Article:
Mauricio Pochettino winning battle to end the curse of Spursiness

Whichever club wins or loses it, this season’s FA Cup will be forgotten by the end of August

 Mauricio Pochettino watches his team lose their FA Cup semi-final at Wembley Stadium on Saturday. Photograph: Getty Images

Mauricio Pochettino watches his team lose their FA Cup semi-final at Wembley Stadium on Saturday. Photograph: Getty Images

 

It feels as though Mauricio Pochettino’s career at Tottenham has been a battle with the club’s essential nature, with the need to end the curse of Spursiness. Spurs had this game in the bag, then they did not and the result was yet another semi-final defeat.

Perhaps the most impressive aspect of Pochettino’s reign is that every time he has been set a problem he has responded.

Tottenham could not finish above Arsenal? They did last season and they will this; at present the gap is 14 points. Tottenham could not prosper in the Champions League? This season they beat Real Madrid and Borussia Dortmund and should have beaten Juventus. Tottenham could not play at Wembley? They have lost twice here in the league all season. Tottenham have lost seven successive semi-finals? Ah. It is now eight and so long since they won an FA Cup semi-final that it was against a pre-Wenger Arsenal.

That leads to other, deeper-rooted questions. Does Pochettino need a trophy? Of course not. Trophies are the point of sport, at least at a professional level, and there would be something very sad if silverware became less significant than league position, if the battle were transferred entirely from the pitch to the balance sheet. But at the same time there is something absurd about those who decry the progress made by Tottenham under Pochettino just because it has not yet been adorned by a trophy.

Nobody, surely, thinks the last Spurs manager to lift silverware, Juande Ramos, did a better job than Pochettino is doing. Or take a look at the recent managers to have won the FA Cup: Arsène Wenger, Louis van Gaal, Roberto Martínez, Roberto Di Matteo, Roberto Mancini, Carlo Ancelotti, Guus Hiddink, Harry Redknapp, José Mourinho. Of those, other than the serial winner Wenger whose last success does fit the pattern, only Mancini lasted more than a year after winning the trophy – which rather suggests the demand for silverware is a red herring.

Trophies are important and successes should be celebrated but in terms of the bigger picture the FA Cup would, at best, have offered some sort of validation for the work Pochettino is doing. But he hardly needs that and, whichever club wins or loses it, this season’s FA Cup will be forgotten by the end of August.

When Manchester United beat Ajax in the Europa League final last season, Mourinho had his side target Davinson Sánchez, identifying him as the weak link in the opposition back-line. The Colombian has had a couple of iffy moments, most notably in the away game at Arsenal, but it is indicative of how good he has been that it has been possible for Pochettino to ostracise Toby Alderweireld as his contract dispute drags on.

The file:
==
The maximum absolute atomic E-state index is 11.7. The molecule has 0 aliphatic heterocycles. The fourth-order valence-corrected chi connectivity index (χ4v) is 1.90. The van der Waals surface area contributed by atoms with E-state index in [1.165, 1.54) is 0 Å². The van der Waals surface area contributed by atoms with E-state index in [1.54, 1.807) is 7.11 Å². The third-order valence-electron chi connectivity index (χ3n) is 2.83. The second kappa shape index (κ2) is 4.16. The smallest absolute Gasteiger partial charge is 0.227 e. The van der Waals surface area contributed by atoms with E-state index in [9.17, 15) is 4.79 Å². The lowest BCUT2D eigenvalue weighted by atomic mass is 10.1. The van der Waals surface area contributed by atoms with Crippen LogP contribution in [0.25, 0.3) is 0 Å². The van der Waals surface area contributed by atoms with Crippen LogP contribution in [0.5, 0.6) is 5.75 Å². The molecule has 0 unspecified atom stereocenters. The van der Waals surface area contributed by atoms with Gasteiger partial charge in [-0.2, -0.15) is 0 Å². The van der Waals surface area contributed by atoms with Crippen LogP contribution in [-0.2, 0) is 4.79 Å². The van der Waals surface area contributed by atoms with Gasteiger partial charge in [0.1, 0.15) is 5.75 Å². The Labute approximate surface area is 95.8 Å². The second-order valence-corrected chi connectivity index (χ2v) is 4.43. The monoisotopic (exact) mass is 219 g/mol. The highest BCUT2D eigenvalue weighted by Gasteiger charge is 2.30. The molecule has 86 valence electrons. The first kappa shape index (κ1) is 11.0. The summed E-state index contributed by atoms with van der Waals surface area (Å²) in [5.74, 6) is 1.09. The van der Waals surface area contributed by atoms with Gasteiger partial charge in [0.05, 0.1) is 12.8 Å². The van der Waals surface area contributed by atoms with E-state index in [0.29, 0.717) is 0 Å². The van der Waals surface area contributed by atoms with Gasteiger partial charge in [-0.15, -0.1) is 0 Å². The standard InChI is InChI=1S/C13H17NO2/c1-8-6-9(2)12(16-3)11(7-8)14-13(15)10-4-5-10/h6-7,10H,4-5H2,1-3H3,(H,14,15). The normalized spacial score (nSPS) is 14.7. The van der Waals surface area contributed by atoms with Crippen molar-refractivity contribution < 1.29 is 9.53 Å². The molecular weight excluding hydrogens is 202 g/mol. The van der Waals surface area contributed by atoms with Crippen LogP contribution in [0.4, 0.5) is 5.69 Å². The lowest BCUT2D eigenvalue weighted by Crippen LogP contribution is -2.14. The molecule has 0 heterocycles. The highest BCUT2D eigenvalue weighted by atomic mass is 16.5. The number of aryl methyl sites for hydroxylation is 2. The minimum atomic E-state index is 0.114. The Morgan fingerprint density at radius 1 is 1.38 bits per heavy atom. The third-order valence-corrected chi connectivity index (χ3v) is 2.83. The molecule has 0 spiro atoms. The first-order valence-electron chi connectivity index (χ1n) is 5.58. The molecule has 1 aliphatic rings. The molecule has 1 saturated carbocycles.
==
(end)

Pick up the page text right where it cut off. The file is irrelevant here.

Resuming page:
What Sánchez has that sets him apart from other Spurs centre-backs is pace, a vital commodity for a team that plays such a high line. But the centre of the Spurs defence looked suspect here and United caused problems, and scored two goals, by the simple expedient of putting the ball in the box.

The sense in this season’s two league meetings was of a generational clash. On the one hand were United: tough, strong, sceptical of sophistication and fancy-dannery and winning at Old Trafford thanks to a long goalkeeping clearance, a flick-on and a neat finish as Spurs’ defence froze, as though dazed by the very simplicity of the move. On the other were Spurs: modern, vigorous, dynamic and far better in their win at Wembley than the 2-0 scoreline suggested.

The game began like that league meeting here. Spurs were quicker, sharper, more mobile and took the lead with a goal of remarkable simplicity. Harry Kane and Christian Eriksen, though, then squandered chances to increase that advantage and Spurs ended up conceding the equaliser because Mousa Dembélé was caught needlessly in possession deep inside his own half.

This was the Juventus game all over again, or a rerun of last season’s semi-final defeat by Chelsea: Spurs on top but lacking the ruthlessness to finish the game off.

Tottenham, understandably, feel frustration that every slip-up is seen through the prism of their character, that every goal conceded becomes a glib reflection of their moral fibre. But they had this game in their grasp and lost. For all Pochettino’s best efforts, not far beneath the surface traces of Spursiness still linger.

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